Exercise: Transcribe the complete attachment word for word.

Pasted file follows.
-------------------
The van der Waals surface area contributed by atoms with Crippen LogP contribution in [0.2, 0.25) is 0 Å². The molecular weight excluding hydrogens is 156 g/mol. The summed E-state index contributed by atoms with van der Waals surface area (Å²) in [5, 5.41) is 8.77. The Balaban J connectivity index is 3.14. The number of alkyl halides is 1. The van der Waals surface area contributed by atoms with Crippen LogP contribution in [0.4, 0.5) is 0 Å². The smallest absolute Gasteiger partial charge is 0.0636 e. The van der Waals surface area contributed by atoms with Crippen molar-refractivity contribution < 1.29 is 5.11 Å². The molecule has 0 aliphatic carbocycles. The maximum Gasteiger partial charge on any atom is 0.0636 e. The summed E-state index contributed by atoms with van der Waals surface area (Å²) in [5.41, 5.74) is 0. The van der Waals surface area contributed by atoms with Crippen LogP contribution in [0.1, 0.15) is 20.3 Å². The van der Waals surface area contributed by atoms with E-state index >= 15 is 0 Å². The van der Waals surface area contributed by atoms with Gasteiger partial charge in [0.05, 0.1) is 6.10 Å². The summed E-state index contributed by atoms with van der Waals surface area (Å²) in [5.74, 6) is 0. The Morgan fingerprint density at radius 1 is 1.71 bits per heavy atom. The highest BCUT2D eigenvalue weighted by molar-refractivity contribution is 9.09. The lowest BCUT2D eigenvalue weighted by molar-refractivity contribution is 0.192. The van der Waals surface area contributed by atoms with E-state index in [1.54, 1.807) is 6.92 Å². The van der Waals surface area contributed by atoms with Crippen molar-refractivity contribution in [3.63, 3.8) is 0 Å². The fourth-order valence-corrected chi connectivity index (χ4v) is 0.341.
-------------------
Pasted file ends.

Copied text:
The van der Waals surface area contributed by atoms with Crippen LogP contribution in [0.2, 0.25) is 0 Å². The molecular weight excluding hydrogens is 156 g/mol. The summed E-state index contributed by atoms with van der Waals surface area (Å²) in [5, 5.41) is 8.77. The Balaban J connectivity index is 3.14. The number of alkyl halides is 1. The van der Waals surface area contributed by atoms with Crippen LogP contribution in [0.4, 0.5) is 0 Å². The smallest absolute Gasteiger partial charge is 0.0636 e. The van der Waals surface area contributed by atoms with Crippen molar-refractivity contribution < 1.29 is 5.11 Å². The molecule has 0 aliphatic carbocycles. The maximum Gasteiger partial charge on any atom is 0.0636 e. The summed E-state index contributed by atoms with van der Waals surface area (Å²) in [5.41, 5.74) is 0. The van der Waals surface area contributed by atoms with Crippen LogP contribution in [0.1, 0.15) is 20.3 Å². The van der Waals surface area contributed by atoms with E-state index >= 15 is 0 Å². The van der Waals surface area contributed by atoms with Gasteiger partial charge in [0.05, 0.1) is 6.10 Å². The summed E-state index contributed by atoms with van der Waals surface area (Å²) in [5.74, 6) is 0. The Morgan fingerprint density at radius 1 is 1.71 bits per heavy atom. The highest BCUT2D eigenvalue weighted by molar-refractivity contribution is 9.09. The lowest BCUT2D eigenvalue weighted by molar-refractivity contribution is 0.192. The van der Waals surface area contributed by atoms with E-state index in [1.54, 1.807) is 6.92 Å². The van der Waals surface area contributed by atoms with Crippen molar-refractivity contribution in [3.63, 3.8) is 0 Å². The fourth-order valence-corrected chi connectivity index (χ4v) is 0.341.